NEW YORK—In light of the three men killed in a hail of gunfire on a Queens street early Saturday morning, Councilman James Sanders Jr. has called on the Queens district attorney (DA) to instate a gun buyback program in Queens.
The program would work in the same fashion as previous gun buyback programs throughout the city. People would receive $200 American Express cards for handguns, and $20 for shotguns and rifles.
Sanders said in a release that because Saturday’s shooting took place on a residential street, directly in front of a public school, it “only serves to drive home the dangers that have crept into our community.”
Family and friends of the three dead men told the New York Daily News that the killers had followed the victims, who were in a Jeep Grand Cherokee, from a nightclub in Brooklyn. One of the murdered men had looked at the wrong girl, a friend of a victims said.
The suspects fired more than 60 shots at the Jeep parked on 144th Street at 85th Avenue in Jamaica at around 5 a.m. Saturday morning. Two men were killed by the bullets as they sat inside the Jeep, one man was found outside the Jeep on the pavement, and a fourth man, who was being dropped off at home by the victims, survived but was wounded. Police said there were probably two shooters, one of them brandishing an AK-47.
“The NYPD here in Queens are at a disadvantage in dealing with these criminals, because they are missing a vital tool: a fully funded and supported gun buyback program, which encourages interaction and involvement between police and community in getting dangerous weapons off our streets,” Sanders said in a release.
This is not the first time Sanders has brought up the idea of a gun buyback in Queens. According to his spokesman, the NYPD is supportive of gun buyback programs, but would not be co-sponsoring monetarily, and the DA’s office usually says there is no money for it.
Sanders urged Queens DA Richard Brown to “set aside budgetary concerns” to implement a gun buyback program, and other programs that “encourage community self-policing.”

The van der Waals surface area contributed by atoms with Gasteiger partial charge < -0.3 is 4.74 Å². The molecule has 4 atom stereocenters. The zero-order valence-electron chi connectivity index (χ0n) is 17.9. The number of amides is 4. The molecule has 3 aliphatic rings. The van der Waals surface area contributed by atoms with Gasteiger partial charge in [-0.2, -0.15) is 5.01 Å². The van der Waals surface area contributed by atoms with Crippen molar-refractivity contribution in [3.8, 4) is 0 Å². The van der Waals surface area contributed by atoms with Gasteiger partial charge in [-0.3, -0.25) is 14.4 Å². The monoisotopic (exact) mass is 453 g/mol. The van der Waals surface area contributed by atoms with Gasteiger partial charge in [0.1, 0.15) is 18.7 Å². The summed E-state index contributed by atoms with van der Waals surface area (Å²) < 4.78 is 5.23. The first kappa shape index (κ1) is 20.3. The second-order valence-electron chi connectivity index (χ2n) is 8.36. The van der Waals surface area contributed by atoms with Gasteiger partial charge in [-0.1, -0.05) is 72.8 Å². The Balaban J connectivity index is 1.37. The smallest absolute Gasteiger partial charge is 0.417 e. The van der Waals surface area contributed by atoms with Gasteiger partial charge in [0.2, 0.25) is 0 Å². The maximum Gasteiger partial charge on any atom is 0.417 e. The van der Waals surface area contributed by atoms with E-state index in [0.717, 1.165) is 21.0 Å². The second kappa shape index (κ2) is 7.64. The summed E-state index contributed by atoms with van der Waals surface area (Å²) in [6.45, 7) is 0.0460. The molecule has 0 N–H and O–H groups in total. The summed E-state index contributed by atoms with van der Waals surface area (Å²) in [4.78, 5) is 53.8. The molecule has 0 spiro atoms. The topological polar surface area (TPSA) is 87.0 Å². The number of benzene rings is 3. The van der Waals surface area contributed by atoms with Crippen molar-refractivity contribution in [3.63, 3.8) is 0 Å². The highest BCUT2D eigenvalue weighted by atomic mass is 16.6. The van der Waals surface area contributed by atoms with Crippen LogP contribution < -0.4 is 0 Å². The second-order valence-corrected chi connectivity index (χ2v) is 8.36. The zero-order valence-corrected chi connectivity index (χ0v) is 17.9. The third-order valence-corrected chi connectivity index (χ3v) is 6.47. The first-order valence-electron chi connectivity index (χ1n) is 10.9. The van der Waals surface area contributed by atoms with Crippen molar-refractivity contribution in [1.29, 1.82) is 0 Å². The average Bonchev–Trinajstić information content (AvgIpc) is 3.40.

“No one is suggesting that a gun buyback program by itself will solve all of our problems, but it has been a proven, effective method of removing guns from our streets in the past,” Sanders said in a release.
In 2008, Sanders convinced the DA to hold a gun buyback, and more than 900 guns were traded in for $200 American Express cards in just six hours, which Sanders said is “almost as many as other programs like stop-and-frisk have removed since their inception.”
In a statement released by the Queens DA office, Brown said they were constantly in talks with the NYPD over when and where to hold these buybacks.
According to a spokesman for Sanders, the buyback program would be much more effective if it was held for longer than a 6-hour period and more frequently, but the city does have an ongoing buyback program.“I would remind individuals that they can currently turn in guns at their local police precinct and receive $100—no questions asked,” Brown said in the statement.
Sanders said police should further efforts to encourage community involvement “and to foster a relationship between residents and law enforcement based on mutual trust and respect” so as to not drive criminals further underground.
Seven people were killed in the city between Friday night and early Saturday morning. Another 21 people were injured in violent crimes, the New York Daily News reported.
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